In the December 2012 issue of the Pennsylvania Game News, I read that reindeer, which are the European version of North America's caribou, have the ability to see very well in ultraviolet range (UV) wavelengths that humans and most animals cannot see.
It was discovered that in the near darkness of the arctic winters, UV light abounds and, in it, reindeer food (lichen) stands out, appearing black against the white snow. This also pertains to the fur of the wolf, the main predator of the reindeer.
The study also found that reindeer are able to ward off snow-blindness, which is caused mostly by overexposure to UV rays. Snow blindness is a painful hazard to humans traveling in the far north.
Researchers are not sure how the reindeer are able to avoid snow-blindness; however, the research will continue, and hopefully, there will be help some day for those traveling in the far north.
By sharing the planet with animals, humans have learned many things from them. Although the list of what we have learned from animals would be long, there still is much more to learn.
A groundhog's survival depends on its having accurate scheduling because, in most cases, its food only is available for four months out of the year. Therefore, the woodchuck must put on extra body fat, which will enable it to survive during and after hibernation.
However, the extra weight cannot be put on too early. With an early weight gain, the woodchuck would be an easier target for predators because the weight compromises the woodchuck's speed and agility.
Toward the end of summer, the woodchuck must put on 3/4-inch of fat to survive during hibernation and the period after leaving its burrow (the end of February) until late April when things green up.
Very little of this fat is used during hibernation because the woodchuck's heart beat drops from 100 times per minute to four times per minute; its body temperature drops from above 90 degrees to a low of 40 degrees and its breathing slows down to once every five minutes.
Scientists are studying the hibernating animals to see if man can go into a form of hibernation, which would be helpful during a serious illness and future space travel.
Although bear are not considered true hibernators, they do go into dens; however, their body temperatures drop only a few degrees. Our medical community is studying the bear to aid humans in aging, those who have osteoporosis, astronauts in space travel and many other problems we face.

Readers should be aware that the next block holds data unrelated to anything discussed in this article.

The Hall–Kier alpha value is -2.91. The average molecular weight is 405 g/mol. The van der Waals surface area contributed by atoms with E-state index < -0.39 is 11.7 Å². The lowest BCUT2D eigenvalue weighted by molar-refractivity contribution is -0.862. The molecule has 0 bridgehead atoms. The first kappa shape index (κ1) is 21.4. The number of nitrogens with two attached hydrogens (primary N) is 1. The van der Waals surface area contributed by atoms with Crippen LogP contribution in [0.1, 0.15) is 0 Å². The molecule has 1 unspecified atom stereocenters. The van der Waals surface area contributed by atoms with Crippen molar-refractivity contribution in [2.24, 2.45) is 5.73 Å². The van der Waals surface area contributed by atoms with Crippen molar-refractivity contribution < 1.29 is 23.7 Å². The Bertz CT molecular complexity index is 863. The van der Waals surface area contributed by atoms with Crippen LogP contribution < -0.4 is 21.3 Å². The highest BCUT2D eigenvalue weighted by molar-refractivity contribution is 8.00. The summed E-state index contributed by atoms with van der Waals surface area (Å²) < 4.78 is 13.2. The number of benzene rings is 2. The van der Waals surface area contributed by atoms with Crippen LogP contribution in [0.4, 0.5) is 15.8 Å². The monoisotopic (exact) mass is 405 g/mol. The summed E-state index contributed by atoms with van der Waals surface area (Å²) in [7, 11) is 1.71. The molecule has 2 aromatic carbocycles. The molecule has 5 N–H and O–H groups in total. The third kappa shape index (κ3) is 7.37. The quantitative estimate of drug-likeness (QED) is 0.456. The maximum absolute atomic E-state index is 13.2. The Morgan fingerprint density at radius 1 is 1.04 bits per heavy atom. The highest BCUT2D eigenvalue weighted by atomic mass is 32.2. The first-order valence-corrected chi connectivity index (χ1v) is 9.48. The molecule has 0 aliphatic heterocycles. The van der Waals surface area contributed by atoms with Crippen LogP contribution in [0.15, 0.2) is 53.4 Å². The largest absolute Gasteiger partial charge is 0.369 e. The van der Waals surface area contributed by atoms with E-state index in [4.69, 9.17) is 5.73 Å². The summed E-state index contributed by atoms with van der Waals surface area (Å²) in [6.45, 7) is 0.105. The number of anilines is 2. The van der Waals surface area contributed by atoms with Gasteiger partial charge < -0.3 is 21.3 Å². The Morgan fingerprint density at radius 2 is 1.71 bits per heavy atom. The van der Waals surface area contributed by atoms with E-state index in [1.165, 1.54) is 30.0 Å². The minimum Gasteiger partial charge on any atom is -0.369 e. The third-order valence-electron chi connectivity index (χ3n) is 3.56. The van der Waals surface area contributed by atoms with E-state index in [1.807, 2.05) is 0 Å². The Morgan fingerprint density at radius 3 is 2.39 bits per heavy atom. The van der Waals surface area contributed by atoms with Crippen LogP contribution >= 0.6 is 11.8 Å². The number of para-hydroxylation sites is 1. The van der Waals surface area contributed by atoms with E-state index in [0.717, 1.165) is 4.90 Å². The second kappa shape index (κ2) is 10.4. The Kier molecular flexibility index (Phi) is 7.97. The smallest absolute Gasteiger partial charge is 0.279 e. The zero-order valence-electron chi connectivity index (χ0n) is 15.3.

After going into its den, a bear does not need to drink or urinate all winter long. While humans can go for quite a long time without food, we need to drink water. If we didn't have water, we would quickly dehydrate due to urination.
However, if we were able to shut down our kidneys, just as the bear does, then our metabolic waste (urea) would pile up in our blood, which would result in poisoning. Urea is how we get rid of nitrogen, which becomes a waste product after proteins and acids are digested.
A bear does not urinate during the winter months and has no ill effects. Could it be that urea does not poison a bear or is it that a bear does not produce urea? The female's urine is recycled back in her body so that she is able to produce milk for her cubs, which are born while the female is in the den.
While bear are denning, they move very little. Humans need to exercise to maintain bone structure and function. This was illustrated during weightlessness experienced in space.
Studies have shown that while in space, an astronaut, on a 17-day space mission, experienced a 3.4 to 13 percent bone mineral loss, depending on the specific bones. Muscle loss decreased at a similar rate, which caused concern for the health of astronauts. The real culprit of osteoporosis and muscle loss is inactivity.
When muscles are deprived of exercise, they become resistant to insulin that normally promotes the absorption of glucose. Blood sugar reaches dangerously high levels whenever we consume products containing sugar, all of which risk the onset of adult diabetes.
A bear in the den for more than three months has very little activity and does not experience any osteoporosis or muscle loss. Bears accomplish feats that, if we knew their secret, could lead to cures for many human ills.
Scientists also are interested in deer antler growth; the opossum, which has built up an immunity to snake bites and rabies; and spider venom to prevent damage from a stroke.
Bower retired after 34 years as a wildlife conservation officer for the state Game Commission. He has published several books about his experiences. Questions and comments may be sent to him at 153 Redington Ave., Troy PA 16947.